Princeton Ph.D. turns fellowship into Library Residency at Duke University

Adhitya Dhanapal and Ellen Ambrosone looking over materials in Firestone Library.

Adhitya Dhanapal and Ellen Ambrosone look over materials in Firestone Library. Photo credit: Sameer Khan, Fotobuddy.

For many students who make use of Princeton University Library (PUL), the concept is simple — request some books and they arrive, from Princeton’s own shelves and elsewhere, to be picked up and used for instruction, coursework, papers, and the like. 

But for Adhitya Dhanapal, the millions of items available to him and other scholars posed a question: how did they end up at Princeton? 

“As a historian working with archival material, I became curious to better understand the history of collecting practices and the creation of archives and other repositories,” said Dhanapal, a Ph.D. candidate in Princeton’s history department. “For instance, how did the ReCAP facility on the other side of Route 1 become one of the largest repositories of government publications and reports from independent India?”

Dhanapal, who earned an M.A. in Art History and a Master of Philosophy in History from Jawaharlal Nehru University, New Delhi had been working with the South Asian Ephemera Collection (SAE) since 2020. SAE is led by Ellen Ambrosone, the South Asian Studies Librarian at Princeton, who encouraged Dhanapal  to pursue his interest in creating a bespoke University Administration Fellowship (UAF).

Organized by GradFUTURES in collaboration with various departments on Princeton’s campus, UAFs prepare graduate students for the tenure-track job market or a career in academic administration. Through a combination of mentorship and project work, Fellows take a deep dive into aspects of higher education that exist beyond the classroom.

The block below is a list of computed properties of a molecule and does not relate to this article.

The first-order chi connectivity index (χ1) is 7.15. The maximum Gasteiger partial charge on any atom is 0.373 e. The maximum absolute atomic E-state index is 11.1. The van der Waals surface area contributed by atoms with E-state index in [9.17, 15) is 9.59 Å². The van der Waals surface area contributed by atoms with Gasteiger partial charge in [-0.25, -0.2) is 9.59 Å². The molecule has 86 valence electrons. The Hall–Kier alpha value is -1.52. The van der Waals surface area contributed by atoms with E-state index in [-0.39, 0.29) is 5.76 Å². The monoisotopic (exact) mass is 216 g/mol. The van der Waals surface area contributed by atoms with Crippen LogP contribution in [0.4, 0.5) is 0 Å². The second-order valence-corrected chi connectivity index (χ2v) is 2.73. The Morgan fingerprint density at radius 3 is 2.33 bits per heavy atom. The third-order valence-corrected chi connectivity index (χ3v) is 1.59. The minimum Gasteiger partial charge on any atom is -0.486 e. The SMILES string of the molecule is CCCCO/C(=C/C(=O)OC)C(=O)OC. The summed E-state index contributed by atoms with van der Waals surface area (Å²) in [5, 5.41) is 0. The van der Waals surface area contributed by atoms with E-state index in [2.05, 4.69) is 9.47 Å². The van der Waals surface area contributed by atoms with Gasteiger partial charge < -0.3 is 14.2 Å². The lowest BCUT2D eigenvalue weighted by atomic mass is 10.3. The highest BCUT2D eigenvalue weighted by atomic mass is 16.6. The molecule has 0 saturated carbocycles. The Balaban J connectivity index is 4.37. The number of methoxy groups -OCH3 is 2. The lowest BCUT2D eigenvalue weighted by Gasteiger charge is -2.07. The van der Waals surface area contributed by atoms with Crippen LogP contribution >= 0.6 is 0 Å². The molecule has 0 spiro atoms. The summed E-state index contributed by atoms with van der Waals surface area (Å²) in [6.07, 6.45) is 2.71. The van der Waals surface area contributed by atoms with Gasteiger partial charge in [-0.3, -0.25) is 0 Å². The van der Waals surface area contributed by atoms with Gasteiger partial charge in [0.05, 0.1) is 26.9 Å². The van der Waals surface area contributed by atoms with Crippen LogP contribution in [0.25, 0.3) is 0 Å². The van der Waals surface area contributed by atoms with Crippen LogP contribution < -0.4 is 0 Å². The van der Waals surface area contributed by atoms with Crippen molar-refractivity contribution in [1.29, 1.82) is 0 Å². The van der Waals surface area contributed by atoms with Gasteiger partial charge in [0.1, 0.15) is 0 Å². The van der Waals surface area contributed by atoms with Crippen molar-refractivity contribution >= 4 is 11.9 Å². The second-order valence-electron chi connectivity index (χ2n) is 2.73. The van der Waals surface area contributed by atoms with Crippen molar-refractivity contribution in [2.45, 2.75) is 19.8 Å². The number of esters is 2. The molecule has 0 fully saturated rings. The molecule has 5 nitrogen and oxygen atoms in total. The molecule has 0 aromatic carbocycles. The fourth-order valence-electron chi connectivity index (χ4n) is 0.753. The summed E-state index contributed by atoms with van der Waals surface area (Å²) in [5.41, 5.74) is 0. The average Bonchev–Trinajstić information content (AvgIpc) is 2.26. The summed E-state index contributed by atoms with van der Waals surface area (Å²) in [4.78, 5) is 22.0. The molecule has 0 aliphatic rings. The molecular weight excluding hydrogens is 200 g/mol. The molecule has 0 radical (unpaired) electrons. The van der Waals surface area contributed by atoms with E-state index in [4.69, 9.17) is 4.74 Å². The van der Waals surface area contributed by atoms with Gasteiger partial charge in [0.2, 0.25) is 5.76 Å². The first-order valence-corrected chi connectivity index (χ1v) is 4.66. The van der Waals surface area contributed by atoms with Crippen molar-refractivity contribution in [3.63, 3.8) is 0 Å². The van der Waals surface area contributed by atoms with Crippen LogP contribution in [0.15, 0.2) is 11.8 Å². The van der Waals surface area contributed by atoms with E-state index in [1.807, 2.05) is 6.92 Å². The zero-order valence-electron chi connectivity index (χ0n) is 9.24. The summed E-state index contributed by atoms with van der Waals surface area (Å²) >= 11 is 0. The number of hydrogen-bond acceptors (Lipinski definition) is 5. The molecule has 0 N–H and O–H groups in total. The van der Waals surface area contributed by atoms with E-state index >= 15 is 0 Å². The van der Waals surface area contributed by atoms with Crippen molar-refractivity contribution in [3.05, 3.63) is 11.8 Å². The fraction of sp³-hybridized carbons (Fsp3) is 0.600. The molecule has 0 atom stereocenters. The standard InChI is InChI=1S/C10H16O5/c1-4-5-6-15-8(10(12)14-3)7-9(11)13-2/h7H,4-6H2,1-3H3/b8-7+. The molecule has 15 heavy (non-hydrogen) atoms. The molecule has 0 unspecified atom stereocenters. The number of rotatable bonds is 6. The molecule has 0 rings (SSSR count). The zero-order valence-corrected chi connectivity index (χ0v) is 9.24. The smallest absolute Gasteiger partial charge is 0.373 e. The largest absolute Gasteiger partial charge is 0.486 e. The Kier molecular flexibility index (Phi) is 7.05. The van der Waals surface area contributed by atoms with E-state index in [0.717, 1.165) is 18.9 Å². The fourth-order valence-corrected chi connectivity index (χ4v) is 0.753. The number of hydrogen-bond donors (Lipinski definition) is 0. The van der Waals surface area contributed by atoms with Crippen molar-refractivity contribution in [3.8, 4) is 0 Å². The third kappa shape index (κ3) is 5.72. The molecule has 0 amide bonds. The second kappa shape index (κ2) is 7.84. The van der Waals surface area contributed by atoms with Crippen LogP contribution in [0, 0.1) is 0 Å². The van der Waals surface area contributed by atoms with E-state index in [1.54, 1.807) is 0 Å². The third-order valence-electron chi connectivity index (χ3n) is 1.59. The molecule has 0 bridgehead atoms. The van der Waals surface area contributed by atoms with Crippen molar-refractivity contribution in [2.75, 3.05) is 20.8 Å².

In October 2020, Dhanapal couldn’t leave the US to work internationally due to the pandemic. Instead, he decided to familiarize himself with the library collection within Princeton. He leveraged his language skills in Hindi, Marathi, Gujarati, and Tamil to start generating metadata for a series of pamphlets, brochures, posters, banners, and other kinds of ephemeral items.

He also assisted with selecting materials, preparing boxes, providing scanning instructions and other kinds of triaging duties to support the process of making the material digitally accessible online to all users beyond the University.

Adhitya Dhanapal and Ellen Ambrosone looking at ephemera in the tower room of Firestone Library.

Photo credit: Sameer Khan, Fotobuddy.

“Adhitya has provided invaluable support to SAE in a number of ways,” noted Ambrosone. “The more information that I gave him about why we were doing what we were doing and the impact it would have on searchability and access, the more he dug into the work.”